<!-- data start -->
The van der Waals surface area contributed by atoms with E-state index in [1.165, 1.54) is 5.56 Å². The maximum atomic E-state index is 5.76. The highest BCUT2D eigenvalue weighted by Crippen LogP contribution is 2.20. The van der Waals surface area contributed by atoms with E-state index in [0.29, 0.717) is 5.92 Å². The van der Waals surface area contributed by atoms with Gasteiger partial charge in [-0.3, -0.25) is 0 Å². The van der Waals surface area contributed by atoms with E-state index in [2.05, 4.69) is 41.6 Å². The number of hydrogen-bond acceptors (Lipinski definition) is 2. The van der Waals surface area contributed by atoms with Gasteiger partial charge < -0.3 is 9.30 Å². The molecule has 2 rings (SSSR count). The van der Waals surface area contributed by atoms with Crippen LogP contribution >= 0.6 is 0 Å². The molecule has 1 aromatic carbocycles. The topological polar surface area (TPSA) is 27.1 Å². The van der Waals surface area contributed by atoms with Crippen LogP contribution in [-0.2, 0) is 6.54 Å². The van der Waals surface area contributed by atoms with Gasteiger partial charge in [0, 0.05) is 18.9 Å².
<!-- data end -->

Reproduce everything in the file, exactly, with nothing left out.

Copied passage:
The van der Waals surface area contributed by atoms with E-state index in [1.165, 1.54) is 5.56 Å². The maximum atomic E-state index is 5.76. The highest BCUT2D eigenvalue weighted by Crippen LogP contribution is 2.20. The van der Waals surface area contributed by atoms with E-state index in [0.29, 0.717) is 5.92 Å². The van der Waals surface area contributed by atoms with Gasteiger partial charge in [-0.3, -0.25) is 0 Å². The van der Waals surface area contributed by atoms with E-state index in [2.05, 4.69) is 41.6 Å². The number of hydrogen-bond acceptors (Lipinski definition) is 2. The van der Waals surface area contributed by atoms with Gasteiger partial charge < -0.3 is 9.30 Å². The molecule has 2 rings (SSSR count). The van der Waals surface area contributed by atoms with Crippen LogP contribution >= 0.6 is 0 Å². The molecule has 1 aromatic carbocycles. The topological polar surface area (TPSA) is 27.1 Å². The van der Waals surface area contributed by atoms with Crippen LogP contribution in [-0.2, 0) is 6.54 Å². The van der Waals surface area contributed by atoms with Gasteiger partial charge in [0, 0.05) is 18.9 Å².